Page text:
Category Archives: My country

City thoughts

I am a third generation city-native on my mother’s side and a fourth generation city-native on my dad’s.  All around me are people (including the better half) who are recent immigrants to this city.  It bothers me when these new entrants diss my city, and when I was younger, I’d scorn (in my mind, that is, the skies would fall if I could put it into audible words !) at them (including the better half, there, private linen public wash) and tell them (in my mind) to go back to the rural outback they call home.  These days I don’t mind.  Note that I don’t say I don’t care, but I don’t mind.  It still cuts me to the quick when my dirty, big, crowded, polluted city is bad-mouthed by these new comers –  I am the only one allowed to diss my city because this polluted city runs in my veins.

I hear all kinds of reasons for people to denigrate my city – that it has no character (people have character, not inanimate places, for god’s sakes), that it is dirty (India is dirty, my friend, my city is no exception), that it is deprave (seriously?  Depravity does not exist in your rural home?  Wake up and smell the sewer, folks), that people are selfish (please show me a generous non-city dweller), crowded (you immigrated to here, as have countless others, for a reason – a better livelihood) and this is my favourite – city dwellers are emotionless.    The last one, in particular, used to get me hopping mad (anger is an emotion too) in the past, now I am more zen about it.  I had one particular gentleman tell me that the urban folk lack in finer feelings, heaven knows what that means.  I gently asked him to name a single place in the south of India that patronises art the way my city does. He said that by “finer feelings”, he meant romanticism.  Just yesterday, I cried at the last scene of “The Englishman who went up the hill and came down a mountain”, weep when I read a well-written sentence, and sob at music-  I gave up arguing because it was not worth it.

But this is not what I had wanted to write, although, I obviously get carried away when I talk about my city and my nativeness of it.  What I set off writing is that after a really long time, even years, I got to ride our city metro today.  My city was the first in the south of the country to get a metro train (“Electric train” it used to be called) that ran between the northern and southern suburbs through what used to be the centre of the city.  Although the electric train was widely used by the native city dwellers when I was a kid, I never got to using it too often. My mother’s cousin lived in a place that used to be “suburbs”, but is now part of the main sprawling city, and every summer, we’d make a one day trip to their house. We’d walk up to the railway station, which was a fifteen-minute walk away from my parents’ house, take the train to our destination, and take a public bus from the station to the relative’s house.  I didn’t quite like the relatives – I was a bit scared of them because they seemed to fight a lot, but I would look forward to the trip just for the electric train ride.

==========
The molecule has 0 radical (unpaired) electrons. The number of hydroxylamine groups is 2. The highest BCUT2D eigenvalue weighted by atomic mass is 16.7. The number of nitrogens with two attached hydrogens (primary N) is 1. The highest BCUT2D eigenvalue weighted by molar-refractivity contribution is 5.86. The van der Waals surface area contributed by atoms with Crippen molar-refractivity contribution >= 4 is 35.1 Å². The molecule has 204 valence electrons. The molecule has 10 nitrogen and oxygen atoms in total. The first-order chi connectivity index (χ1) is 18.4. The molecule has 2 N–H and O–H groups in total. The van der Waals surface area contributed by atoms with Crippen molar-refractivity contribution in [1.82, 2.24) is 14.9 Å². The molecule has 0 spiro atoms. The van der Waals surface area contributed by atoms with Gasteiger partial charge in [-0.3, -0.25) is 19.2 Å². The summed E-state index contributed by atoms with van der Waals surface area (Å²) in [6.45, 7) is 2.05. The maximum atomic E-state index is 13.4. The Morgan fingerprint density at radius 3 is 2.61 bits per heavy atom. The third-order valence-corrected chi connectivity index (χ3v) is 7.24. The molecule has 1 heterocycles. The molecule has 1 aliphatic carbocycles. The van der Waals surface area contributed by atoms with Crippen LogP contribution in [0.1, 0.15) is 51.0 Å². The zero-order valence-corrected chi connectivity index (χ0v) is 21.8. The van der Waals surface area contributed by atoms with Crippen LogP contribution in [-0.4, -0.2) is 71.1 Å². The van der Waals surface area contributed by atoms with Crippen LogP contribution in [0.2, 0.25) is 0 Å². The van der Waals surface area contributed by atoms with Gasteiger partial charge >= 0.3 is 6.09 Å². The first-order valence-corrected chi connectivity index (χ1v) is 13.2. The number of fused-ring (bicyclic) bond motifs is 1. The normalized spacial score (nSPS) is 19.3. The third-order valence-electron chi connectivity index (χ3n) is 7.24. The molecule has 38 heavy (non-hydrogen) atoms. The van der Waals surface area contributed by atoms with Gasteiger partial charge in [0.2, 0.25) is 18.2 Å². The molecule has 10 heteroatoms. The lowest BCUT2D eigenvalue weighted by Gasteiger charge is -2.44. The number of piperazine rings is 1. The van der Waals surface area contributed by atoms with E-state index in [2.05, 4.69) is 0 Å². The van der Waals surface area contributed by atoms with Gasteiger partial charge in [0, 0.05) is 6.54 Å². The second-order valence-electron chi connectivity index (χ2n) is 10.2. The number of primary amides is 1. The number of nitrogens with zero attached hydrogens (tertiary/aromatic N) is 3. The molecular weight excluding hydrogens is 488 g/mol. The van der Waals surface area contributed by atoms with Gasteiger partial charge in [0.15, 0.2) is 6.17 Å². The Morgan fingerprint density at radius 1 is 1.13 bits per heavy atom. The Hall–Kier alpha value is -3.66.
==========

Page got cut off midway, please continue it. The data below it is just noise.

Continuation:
In the past two decades, more metro trains have been added to my city, to connect other parts of it.  There is one particular route that goes past where I live now to the place that I was born and spent my early childhood.  Our ancestral house was sold years ago, and I have found not many reasons to visit there, except for my favourite temple there.  My father, however, is honorary director of a local small bank because the directorship has run in the family – my grandfather and his father were honorary directors before him.  So, I have a largely passive account in the bank, which needs activation at least once a year.  Today was the day I chose to activate my account and this took me on the metro. The entire trip took three hours, but it was three hours of complete zen.  Time slowed down, as I took in the sights of my city, feeling it in my bones as the crowded city passed me by in its various shades and hues, and in my childhood favourite temple, which always brings me a sense of calm.  To top it off, the bank people treated me like royalty because I am the daughter of their venerable director and all that, to the point of me wanting to sink into the floor, but truth be told, I did feel happy.

Every time I take the metro, I come back feeling tranquil (finer feelings there, my friend) and decide that this must become at least a monthly routine, to take the metro around my city.  As I did today.  But I suspect I would take the metro again next year, to activate my account and decide again to make this a habit.



Where the mind is without fear and the head is held high
Where knowledge is free
Where the world has not been broken up into fragments
By narrow domestic walls
Where words come out from the depth of truth
Where tireless striving stretches its arms towards perfection
Where the clear stream of reason has not lost its way
Into the dreary desert sand of dead habit
Where the mind is led forward by thee
Into ever-widening thought and action
Into that heaven of freedom, my Father,
Let my country awake.

– Rabindranath Tagore


Being the harsh critique that I am of myself, I am quick to point out the mistakes and wrong choices that I have made in life – as I type this, I have to resist the temptation to list them, partly because that is not what this post is aimed at, but more because it would become a very large list.  I have never thought about the right choices I have made in life.  In fact, considering that my clan is not extinct yet, I must have made some good choices, no?